Our brothers and sisters have all grown and matured more or less successfully despite the same demons. Each accepts responsibility for his/her fate. I'm afraid I never heard a word from Kevin/KrysAnne accepting responsibility for his/her fate. I received one of those letters. I did not return mine. I opened it and read words of contempt, anger and bitterness. Given the child-like writing, I suspect his own son sent the letter posted in your blog. I can not speak for all of my siblings, however, had KrysAnne made any heartfelt attempt to reach out to her family, as she did to me in the last few years, far more of us would have provided support and made a sincere effort to understand and help.

In her final days, we spoke on the telephone and she still expressed her contempt for our mother's inability to stand up to the tyrant and 'protect' us. That was more than 40 years ago. KrysAnne said she intended to confront our mother yet again about this subject before dying. A sad way to live and a sadder way to die. I will never know the full story of why and what drove Kevin to pursue this remedy for his troubled life. Perhaps this was a new and more comfortable role. However, this new role was still tainted. A bit of the the victim and the martyr came through.

Throughout his life, Kevin threw out the terms 'sissy' and 'fag' with ease, often directed at me. However, if this new role brought some comfort and peace...even joy, to this tortured soul, I am truly happy.

Thursday, May 14, 2009

Gen Silent trailer now available on web

I no longer feel like I am shouting in the dark. Showing the trailer of our documentary about older gays and lesbians going back into the closet has been an eye opener for many this week here in Boston. I was honored to show our first look at the film at the GLBT Film Festival.
Now we put it out there for the world to react to:

Latest film gets non-profit status, tax-free donations

I’m pleased to announce that our latest documentary, Gen Silent, has been awarded non-profit status through the Center for Media Change and we will be accepting donations through its innovative website
It's a big step for this film and a vote of confidence in its important message.

Your gift is now tax-deductible and 100 percent of your donation goes to completion of the documentary. No fees are taken out for processing your contribution; and, a receipt of your donation is emailed to you immediately.

I’ve copied a portion of the Center for Media Change FAQ below and I hope you will consider helping us with a monetary gift. The film's message must be heard. Click to Donate


Stu Maddux, Director Gen Silent

ps- Thank-you Catherine Cox of Baltimore, MD for being our first donor. Your $500 gift allows us to continue editing, buy tape stock, a do further marketing.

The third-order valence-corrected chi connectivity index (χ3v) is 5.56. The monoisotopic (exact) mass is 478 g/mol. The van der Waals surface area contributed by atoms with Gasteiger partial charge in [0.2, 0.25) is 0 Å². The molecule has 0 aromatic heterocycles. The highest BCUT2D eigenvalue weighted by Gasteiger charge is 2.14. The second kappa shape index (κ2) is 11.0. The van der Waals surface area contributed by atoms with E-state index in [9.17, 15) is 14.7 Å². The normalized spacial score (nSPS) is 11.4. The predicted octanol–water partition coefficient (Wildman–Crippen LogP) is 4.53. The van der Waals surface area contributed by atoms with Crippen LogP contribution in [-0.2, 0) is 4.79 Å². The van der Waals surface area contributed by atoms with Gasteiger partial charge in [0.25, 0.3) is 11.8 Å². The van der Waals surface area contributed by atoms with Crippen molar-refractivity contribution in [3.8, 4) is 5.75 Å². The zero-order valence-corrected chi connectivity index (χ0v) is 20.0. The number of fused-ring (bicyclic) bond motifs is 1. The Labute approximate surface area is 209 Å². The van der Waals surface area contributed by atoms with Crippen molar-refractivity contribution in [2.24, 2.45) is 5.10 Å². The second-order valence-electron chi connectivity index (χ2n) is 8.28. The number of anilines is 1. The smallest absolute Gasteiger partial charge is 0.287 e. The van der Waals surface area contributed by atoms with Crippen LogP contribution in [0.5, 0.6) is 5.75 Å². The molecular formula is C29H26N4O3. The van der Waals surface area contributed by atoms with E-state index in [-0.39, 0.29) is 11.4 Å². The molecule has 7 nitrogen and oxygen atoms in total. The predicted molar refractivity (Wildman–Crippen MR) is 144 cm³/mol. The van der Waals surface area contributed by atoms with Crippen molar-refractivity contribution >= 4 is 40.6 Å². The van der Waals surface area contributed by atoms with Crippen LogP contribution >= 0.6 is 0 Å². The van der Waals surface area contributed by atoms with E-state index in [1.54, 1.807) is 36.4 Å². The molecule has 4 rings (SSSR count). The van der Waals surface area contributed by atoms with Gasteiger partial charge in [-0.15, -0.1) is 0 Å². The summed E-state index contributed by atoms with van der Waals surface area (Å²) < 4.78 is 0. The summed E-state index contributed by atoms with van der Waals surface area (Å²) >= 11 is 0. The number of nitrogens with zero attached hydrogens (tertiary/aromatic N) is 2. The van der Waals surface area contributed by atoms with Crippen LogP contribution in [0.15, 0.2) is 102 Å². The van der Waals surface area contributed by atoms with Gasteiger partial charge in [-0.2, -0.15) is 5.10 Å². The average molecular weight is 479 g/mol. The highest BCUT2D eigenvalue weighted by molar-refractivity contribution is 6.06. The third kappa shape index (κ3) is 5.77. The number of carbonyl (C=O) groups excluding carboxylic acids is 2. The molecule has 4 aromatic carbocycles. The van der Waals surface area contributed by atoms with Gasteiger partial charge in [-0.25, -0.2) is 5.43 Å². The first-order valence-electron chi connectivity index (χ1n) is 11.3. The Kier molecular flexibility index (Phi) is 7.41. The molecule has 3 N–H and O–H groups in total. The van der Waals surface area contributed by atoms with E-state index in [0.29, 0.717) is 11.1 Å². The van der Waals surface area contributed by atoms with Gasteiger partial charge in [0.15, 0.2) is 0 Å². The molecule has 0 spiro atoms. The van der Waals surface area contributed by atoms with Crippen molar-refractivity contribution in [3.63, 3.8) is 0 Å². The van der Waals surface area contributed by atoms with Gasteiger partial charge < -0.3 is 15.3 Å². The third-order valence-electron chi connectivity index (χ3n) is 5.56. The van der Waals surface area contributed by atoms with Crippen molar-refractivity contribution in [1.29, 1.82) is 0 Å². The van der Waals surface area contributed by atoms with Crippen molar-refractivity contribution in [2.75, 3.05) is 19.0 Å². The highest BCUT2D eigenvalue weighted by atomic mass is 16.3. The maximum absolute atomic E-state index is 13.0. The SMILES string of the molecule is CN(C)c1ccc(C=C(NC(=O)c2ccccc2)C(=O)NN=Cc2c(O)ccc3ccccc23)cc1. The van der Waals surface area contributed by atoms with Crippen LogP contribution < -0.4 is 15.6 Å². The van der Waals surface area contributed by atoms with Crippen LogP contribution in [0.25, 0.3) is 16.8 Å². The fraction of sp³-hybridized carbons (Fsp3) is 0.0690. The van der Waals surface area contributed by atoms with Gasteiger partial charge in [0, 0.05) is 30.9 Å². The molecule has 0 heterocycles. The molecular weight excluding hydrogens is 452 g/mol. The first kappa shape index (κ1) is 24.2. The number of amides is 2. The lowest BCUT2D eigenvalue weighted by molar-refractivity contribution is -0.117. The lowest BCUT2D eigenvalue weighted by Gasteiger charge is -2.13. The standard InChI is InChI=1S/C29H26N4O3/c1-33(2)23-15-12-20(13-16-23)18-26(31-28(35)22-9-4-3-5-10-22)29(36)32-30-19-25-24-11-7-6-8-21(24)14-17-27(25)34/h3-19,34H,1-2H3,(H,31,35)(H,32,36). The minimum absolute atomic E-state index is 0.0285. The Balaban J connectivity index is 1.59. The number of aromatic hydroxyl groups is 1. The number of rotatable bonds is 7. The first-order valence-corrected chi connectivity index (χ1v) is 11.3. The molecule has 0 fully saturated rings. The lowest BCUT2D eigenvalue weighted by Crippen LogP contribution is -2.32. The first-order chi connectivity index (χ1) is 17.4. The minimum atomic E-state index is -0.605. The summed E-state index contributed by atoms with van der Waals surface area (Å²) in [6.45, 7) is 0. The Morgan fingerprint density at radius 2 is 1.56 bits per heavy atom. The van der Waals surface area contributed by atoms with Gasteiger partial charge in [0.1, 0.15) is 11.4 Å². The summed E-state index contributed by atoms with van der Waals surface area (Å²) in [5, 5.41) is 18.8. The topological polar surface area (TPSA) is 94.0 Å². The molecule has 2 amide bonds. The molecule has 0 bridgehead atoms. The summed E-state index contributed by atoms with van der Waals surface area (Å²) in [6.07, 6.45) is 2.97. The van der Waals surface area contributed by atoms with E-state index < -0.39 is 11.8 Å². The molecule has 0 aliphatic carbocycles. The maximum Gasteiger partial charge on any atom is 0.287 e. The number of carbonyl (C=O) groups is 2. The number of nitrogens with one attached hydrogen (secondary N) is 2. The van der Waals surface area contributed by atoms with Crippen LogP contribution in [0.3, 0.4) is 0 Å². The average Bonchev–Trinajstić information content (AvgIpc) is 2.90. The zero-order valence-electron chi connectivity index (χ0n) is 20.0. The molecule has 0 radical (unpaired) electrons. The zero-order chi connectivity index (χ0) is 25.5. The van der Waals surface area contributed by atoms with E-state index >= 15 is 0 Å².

A portion of the FAQ:

What is facilitates public micro-financing of quality-screened documentary projects.

Is a for-profit business?

No. is owned and operated by the Center for Media Change, Inc., a 501c3, non-profit organization based in Palo Alto, California. Donations made to individual documentary projects through this website are fully tax-deductible.

What is the mission of the Center for Media Change, Inc.?
The mission of the Center for Media Change, Inc. is to improve our culture by enabling the creation and distribution of more high-quality documentaries. More…

Saturday, May 9, 2009

Sneak peak of new Stu Maddux doc well received in Boston.

Subjects and experts featured in Gen Silent still like
Director Stu Maddux (back row right)

“I wasn’t concerned about the audience liking the trailer as much as I was the people who have agreed to be in our film,” said Gen Silent director Stu Maddux after the public's first look at the latest offering from MAD STU Productions. Gen Silent, a full-length documentary looking at the problem of LGBT elders facing so much fear about discrimination in healthcare/long-term care that they often hide their sexuality and forgo medical care.

At Boston's GLBT Film Festival, applause for the trailer lasted more than a half-minute. “But it was the hugs from those seniors and experts who agreed to be filmed that let me know they are pleased with how we are telling their story, added Maddux. that’s very important to me.”

Gen Silent is scheduled for completion in September.

Saturday, May 2, 2009

Documentary subject succumbs to terminal illness

KrysAnne Hembrough November, 2008

KrysAnne Hembrough, one of the seniors profiled in the latest Stu Maddux documentary, Gen Silent, died early this morning in her sleep. Hembrough had been fighting an aggressive form of cancer for several years. She was 60.

In the fall of 2008, Maddux chose Hembrough to be one of the seniors profiled in his film about LGBT elders facing fear and isolation in their struggle for adequate health/long-term care. Hembrough, a trangendered woman, had few friends and was estranged from her family. “She was in a desperate struggle to find people to take care of her in her final days and that’s is what will be showing in this film,” says Maddux. “We will also be showing a woman with immense hope and a passion for life.”

LGBT Seniors Profiled in Gen Silent

One of Krys Anne’s final wishes was to see some form of the finished film and attend its premiere. While the documentary is not scheduled for completion until the Fall, a trailer was just a few week’s from being done. “We knew that her illness was reaching its final stages and we were in our own desperate struggle to get the trailer completed before she passed away,” added Maddux.
Hembrough was able to see the trailer three days before she died. Bob Linscott (LGBT Aging Project), who made the hospital room viewing possible, says that she watched it repeatedly in tears.
Hembrough watching Gen Silent trailer several days before her death